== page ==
Until then, I’ve got nothing.

  • Duane Law

    And the reason you’ve got nothing is because … by taking an extremist
    position in which the most obvious solution to this issue is dismissed
    because it isn’t perfect … and ruling out of bounds discussions of how
    getting rid of all the guns that aren’t connected with “a well
    organized militia” (the part of the Second Amendment gun enthusiasts
    somehow never get around to mentioning) … you fail to connect the dots
    and consider the only really practical solution … one that doesn’t
    completely eliminate the issue of course (few solutions ever do) … but
    one that can go a long, long way toward reducing the incidence of these

    • Matt Pressberg

      Getting rid of all the guns that aren’t connected with a “well regulated militia” is a way more extremist position than anything I’ve suggested. 300 million guns in America. Not going anywhere even if we wanted them to.

  • Duane Law

    Defeatism will not solve the problem. Gun control has been done in other societies much like our own. It can be done here, too and ultimately … it will be done.

    • Matt Pressberg

      With regard to guns, there is no other society like our own. The problem is really young men falling through the cracks and then getting guns, not guns turning otherwise nonviolent young men into murderers. Violent crime in America seems to usually involve guns for the same reason lunch in America seems to usually involve sandwiches. They are common here.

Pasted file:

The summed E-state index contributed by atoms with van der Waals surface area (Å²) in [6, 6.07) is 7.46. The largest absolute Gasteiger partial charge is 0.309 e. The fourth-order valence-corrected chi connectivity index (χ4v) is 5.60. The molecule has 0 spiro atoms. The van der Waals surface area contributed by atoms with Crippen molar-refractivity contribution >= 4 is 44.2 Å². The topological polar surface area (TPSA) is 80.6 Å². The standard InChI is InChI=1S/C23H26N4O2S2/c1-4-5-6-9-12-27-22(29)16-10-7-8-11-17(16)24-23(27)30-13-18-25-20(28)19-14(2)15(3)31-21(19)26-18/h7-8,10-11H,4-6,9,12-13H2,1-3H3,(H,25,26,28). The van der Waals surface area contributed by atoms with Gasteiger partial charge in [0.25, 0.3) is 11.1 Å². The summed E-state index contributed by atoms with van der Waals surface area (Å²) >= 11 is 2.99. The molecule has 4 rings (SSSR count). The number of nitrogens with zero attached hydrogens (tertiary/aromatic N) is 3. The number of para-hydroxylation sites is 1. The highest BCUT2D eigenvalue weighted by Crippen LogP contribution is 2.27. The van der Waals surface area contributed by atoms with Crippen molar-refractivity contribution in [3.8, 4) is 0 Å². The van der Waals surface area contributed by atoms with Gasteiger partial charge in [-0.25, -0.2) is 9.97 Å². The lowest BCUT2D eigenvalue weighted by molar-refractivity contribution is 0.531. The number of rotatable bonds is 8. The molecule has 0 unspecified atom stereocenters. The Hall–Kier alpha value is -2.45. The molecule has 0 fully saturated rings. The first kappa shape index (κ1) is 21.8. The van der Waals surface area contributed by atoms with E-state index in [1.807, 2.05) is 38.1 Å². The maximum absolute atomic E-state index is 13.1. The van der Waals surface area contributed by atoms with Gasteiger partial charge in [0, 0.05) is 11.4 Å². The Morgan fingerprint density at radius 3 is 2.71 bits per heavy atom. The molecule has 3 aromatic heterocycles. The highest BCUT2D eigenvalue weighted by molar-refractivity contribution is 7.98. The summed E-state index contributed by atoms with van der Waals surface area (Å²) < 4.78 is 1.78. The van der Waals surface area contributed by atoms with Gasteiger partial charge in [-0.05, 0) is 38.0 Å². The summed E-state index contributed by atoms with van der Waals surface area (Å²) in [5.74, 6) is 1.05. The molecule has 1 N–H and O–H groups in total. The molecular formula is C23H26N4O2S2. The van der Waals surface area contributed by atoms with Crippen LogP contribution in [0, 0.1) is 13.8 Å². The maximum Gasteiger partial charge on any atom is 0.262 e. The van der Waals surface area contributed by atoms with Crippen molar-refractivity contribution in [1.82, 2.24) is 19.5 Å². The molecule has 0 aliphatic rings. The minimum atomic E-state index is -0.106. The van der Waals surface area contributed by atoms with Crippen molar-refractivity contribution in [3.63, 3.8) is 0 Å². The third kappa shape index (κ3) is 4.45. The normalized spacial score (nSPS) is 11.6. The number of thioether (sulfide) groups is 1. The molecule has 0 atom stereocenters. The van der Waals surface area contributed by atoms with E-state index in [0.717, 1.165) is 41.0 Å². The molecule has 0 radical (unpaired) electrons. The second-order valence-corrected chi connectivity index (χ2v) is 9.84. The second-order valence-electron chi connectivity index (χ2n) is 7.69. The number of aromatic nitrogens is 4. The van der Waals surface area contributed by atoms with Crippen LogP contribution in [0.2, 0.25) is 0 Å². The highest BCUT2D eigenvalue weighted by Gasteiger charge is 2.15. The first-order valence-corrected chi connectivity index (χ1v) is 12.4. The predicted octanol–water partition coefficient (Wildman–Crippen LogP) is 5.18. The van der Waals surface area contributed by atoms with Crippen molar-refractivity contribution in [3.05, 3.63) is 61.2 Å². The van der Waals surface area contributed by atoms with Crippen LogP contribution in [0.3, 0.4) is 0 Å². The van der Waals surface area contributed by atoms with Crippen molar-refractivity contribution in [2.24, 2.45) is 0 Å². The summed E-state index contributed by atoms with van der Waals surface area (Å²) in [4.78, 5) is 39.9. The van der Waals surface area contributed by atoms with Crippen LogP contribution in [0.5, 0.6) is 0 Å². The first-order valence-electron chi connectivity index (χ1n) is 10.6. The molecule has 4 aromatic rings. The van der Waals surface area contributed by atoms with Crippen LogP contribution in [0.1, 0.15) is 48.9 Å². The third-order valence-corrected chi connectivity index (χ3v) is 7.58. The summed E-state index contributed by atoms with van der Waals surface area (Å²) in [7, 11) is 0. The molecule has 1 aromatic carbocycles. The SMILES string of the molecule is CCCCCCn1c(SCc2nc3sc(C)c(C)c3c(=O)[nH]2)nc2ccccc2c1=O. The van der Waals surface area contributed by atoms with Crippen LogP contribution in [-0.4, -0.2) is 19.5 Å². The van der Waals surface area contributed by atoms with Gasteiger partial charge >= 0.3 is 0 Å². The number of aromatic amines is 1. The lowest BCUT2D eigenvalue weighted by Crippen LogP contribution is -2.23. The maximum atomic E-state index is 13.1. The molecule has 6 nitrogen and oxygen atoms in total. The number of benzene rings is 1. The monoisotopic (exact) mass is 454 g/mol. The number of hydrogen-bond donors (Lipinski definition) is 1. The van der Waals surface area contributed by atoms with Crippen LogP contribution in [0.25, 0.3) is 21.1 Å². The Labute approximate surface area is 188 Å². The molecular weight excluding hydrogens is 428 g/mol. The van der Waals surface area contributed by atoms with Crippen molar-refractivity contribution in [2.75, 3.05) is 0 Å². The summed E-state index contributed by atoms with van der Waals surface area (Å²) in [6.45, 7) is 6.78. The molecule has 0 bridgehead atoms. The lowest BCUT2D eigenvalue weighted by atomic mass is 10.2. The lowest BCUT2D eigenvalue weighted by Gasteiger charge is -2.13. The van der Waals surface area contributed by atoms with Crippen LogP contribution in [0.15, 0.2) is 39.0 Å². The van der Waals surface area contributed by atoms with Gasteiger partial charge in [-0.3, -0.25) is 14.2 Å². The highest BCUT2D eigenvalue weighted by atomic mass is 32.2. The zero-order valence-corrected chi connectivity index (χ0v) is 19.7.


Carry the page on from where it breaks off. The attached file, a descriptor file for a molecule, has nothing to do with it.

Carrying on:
I do agree that the utility of gun ownership isn’t equal across America. It’s a lot more useful to have a gun in rural Alaska or the south side of Chicago than it is in the Upper West Side. The problem is that we try this one-size-fits-all gun control strategy that responds to disturbed young male killers by inconveniencing old hunters and ex-military guys who shoot as a hobby.

      Gun violence in America is basically a product of 15-25 year old men, as is pretty much all violence of all kinds around the world. This is why the only gun control that would truly make a difference would be something like requiring an interview and more background checks for male gun buyers under 25 years of age. Everything else is people like Mike Bloomberg patting themselves on the back for not solving the problem.